There is no question that Fernand Mondego wishes ill upon Edmond Dantes. From their first encounter in the home of Fernand’s cousin, Mercedes, who loves Edmond but who is persistently wooed by Fernand, it is clear that Fernand harbors dreams of eliminating Edmond and having Mercedes for himself. In exchange between the cousins that turns increasingly heated, the depth of Fernand’s resentment of Edmond becomes clearer, and thoughts of murder enter his mind. Mercedes responds by informing Fernand that Edmond’s death would quickly be followed by her own, as she could not go on living without her future husband, Edmond Dantes.
The stage has now been set in the early chapters of Alexandre Dumas’ The Count of Monte Cristo for an act of vengeance by Fernand against Edmond. Unsure how to eliminate Edmond without killing him and, in turn, effectively killing Mercedes, Fernand turns to another enemy of Edmond’s, Danglers. It is Danglers who coaches Fernand on the optimal way of removing Edmond from the scene without killing him. The key section of Dumas’ novel in which this is discussed, and in which a plan to orchestrate Edmond’s demise is hatched, is Chapter 4, appropriately titled “Conspiracy.” This chapter provides the quotes in which Fernand attests to his role in the plan to have Edmond imprisoned on false charges of colluding with the exiled Napolean Bonaparte against the current government. In the conversation between Fernand, Danglers and the inebriated Caderousse, Danglers suggests an alternative to killing Edmond that will effectively leave Mercedes for Fernand:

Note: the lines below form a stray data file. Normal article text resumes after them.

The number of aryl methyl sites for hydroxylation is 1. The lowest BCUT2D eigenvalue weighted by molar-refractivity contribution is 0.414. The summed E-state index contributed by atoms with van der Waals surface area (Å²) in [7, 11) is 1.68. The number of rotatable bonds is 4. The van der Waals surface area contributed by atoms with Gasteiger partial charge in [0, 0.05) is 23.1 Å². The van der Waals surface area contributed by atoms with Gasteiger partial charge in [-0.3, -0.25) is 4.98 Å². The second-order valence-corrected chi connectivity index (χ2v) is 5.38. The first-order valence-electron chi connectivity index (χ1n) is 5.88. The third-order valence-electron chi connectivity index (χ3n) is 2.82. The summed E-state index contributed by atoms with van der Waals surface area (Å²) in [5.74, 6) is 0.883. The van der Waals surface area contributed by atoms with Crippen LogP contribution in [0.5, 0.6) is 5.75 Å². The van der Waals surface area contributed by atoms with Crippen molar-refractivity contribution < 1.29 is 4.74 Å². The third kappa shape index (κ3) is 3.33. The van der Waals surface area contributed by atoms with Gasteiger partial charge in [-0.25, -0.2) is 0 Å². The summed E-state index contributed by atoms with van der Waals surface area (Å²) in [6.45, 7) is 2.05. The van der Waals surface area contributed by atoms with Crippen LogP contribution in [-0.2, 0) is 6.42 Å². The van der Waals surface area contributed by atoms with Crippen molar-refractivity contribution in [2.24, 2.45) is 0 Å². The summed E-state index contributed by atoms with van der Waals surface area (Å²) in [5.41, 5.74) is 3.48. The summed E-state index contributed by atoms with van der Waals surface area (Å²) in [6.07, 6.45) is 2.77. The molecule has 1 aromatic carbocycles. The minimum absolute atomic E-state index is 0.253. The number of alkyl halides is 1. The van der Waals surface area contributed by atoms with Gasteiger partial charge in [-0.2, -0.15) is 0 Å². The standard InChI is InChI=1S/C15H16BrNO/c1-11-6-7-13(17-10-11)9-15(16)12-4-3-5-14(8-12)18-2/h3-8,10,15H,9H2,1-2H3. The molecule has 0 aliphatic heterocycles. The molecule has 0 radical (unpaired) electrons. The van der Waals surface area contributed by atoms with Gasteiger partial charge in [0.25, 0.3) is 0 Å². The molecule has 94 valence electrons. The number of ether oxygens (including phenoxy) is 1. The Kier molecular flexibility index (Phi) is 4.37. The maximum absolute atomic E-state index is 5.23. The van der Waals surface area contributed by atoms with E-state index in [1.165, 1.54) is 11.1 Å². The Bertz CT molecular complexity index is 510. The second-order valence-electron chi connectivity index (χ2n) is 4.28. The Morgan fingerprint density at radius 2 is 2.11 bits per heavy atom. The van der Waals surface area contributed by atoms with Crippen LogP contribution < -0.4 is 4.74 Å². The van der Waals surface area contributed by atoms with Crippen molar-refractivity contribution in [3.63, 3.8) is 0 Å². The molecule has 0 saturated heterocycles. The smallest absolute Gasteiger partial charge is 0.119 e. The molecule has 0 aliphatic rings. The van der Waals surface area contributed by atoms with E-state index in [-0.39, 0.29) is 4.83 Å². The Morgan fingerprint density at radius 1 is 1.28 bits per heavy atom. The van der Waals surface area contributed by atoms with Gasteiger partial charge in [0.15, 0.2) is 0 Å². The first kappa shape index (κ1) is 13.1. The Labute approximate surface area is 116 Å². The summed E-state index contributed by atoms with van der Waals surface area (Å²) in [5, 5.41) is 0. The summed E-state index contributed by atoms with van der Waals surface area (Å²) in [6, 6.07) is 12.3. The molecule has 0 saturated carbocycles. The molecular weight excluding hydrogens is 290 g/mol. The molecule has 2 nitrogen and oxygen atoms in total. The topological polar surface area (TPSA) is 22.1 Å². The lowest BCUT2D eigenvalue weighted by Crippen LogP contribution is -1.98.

“Absence severs as well as death, and if the walls of a prison were between Edmond and Mercedes they would be as effectually separated as if he lay under a tombstone.”
That Fernand, a young, brawny man lacking in Dangler’s intellect, is a willing participant in the older conspirator’s plan is evident in the following exchange:
Danglers: “Well, you understand there is no need to kill him.”
Fernand: “Certainly not, if, as you said just now, you have the means of having Dantes arrested. Have you the means?”
Further quotations confirming Fernand’s willing participation in the scheme to have Edmond imprisoned is this:
“I hate him! I confess it openly. Do you find the means, I will execute it, provided it is not to kill the man, for Mercedes has declared she will kill herself if Dantes is killed.”
Finally, in response to Dangler's suggestion that someone, namely, Fernand, submit to the authorities a letter implicating Edmond in a plot against the government and denouncing him to the authorities, Fernand announces:
“’I will denounce him’ exclaimed the young man hastily.”
Fernand, it is clear, is an active conspirator against Edmond Dantes.